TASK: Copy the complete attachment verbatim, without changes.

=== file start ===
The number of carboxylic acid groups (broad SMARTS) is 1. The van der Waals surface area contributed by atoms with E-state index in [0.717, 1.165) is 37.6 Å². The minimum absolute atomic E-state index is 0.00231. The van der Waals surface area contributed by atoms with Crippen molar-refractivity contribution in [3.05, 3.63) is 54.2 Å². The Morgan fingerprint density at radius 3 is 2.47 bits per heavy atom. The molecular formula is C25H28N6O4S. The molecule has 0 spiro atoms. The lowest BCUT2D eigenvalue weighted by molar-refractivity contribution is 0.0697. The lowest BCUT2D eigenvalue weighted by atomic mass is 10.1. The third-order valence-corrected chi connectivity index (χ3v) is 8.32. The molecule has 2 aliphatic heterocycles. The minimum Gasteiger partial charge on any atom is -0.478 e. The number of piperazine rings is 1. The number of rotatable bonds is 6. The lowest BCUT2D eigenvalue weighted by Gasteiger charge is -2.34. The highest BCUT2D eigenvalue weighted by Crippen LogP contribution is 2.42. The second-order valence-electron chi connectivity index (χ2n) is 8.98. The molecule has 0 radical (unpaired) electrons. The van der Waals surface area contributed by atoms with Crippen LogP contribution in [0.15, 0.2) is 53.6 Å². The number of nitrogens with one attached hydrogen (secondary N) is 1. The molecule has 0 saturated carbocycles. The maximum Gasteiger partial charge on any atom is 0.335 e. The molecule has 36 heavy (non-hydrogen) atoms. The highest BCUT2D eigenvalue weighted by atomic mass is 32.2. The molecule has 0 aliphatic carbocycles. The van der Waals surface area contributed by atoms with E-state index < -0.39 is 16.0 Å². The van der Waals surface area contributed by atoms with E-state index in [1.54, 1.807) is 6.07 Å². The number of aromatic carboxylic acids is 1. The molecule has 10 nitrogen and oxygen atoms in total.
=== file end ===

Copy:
The number of carboxylic acid groups (broad SMARTS) is 1. The van der Waals surface area contributed by atoms with E-state index in [0.717, 1.165) is 37.6 Å². The minimum absolute atomic E-state index is 0.00231. The van der Waals surface area contributed by atoms with Crippen molar-refractivity contribution in [3.05, 3.63) is 54.2 Å². The Morgan fingerprint density at radius 3 is 2.47 bits per heavy atom. The molecular formula is C25H28N6O4S. The molecule has 0 spiro atoms. The lowest BCUT2D eigenvalue weighted by molar-refractivity contribution is 0.0697. The lowest BCUT2D eigenvalue weighted by atomic mass is 10.1. The third-order valence-corrected chi connectivity index (χ3v) is 8.32. The molecule has 2 aliphatic heterocycles. The minimum Gasteiger partial charge on any atom is -0.478 e. The number of piperazine rings is 1. The number of rotatable bonds is 6. The lowest BCUT2D eigenvalue weighted by Gasteiger charge is -2.34. The highest BCUT2D eigenvalue weighted by Crippen LogP contribution is 2.42. The second-order valence-electron chi connectivity index (χ2n) is 8.98. The molecule has 0 radical (unpaired) electrons. The van der Waals surface area contributed by atoms with Crippen LogP contribution in [0.15, 0.2) is 53.6 Å². The number of nitrogens with one attached hydrogen (secondary N) is 1. The molecule has 0 saturated carbocycles. The maximum Gasteiger partial charge on any atom is 0.335 e. The molecule has 36 heavy (non-hydrogen) atoms. The highest BCUT2D eigenvalue weighted by atomic mass is 32.2. The molecule has 0 aliphatic carbocycles. The van der Waals surface area contributed by atoms with E-state index < -0.39 is 16.0 Å². The van der Waals surface area contributed by atoms with E-state index in [1.54, 1.807) is 6.07 Å². The number of aromatic carboxylic acids is 1. The molecule has 10 nitrogen and oxygen atoms in total.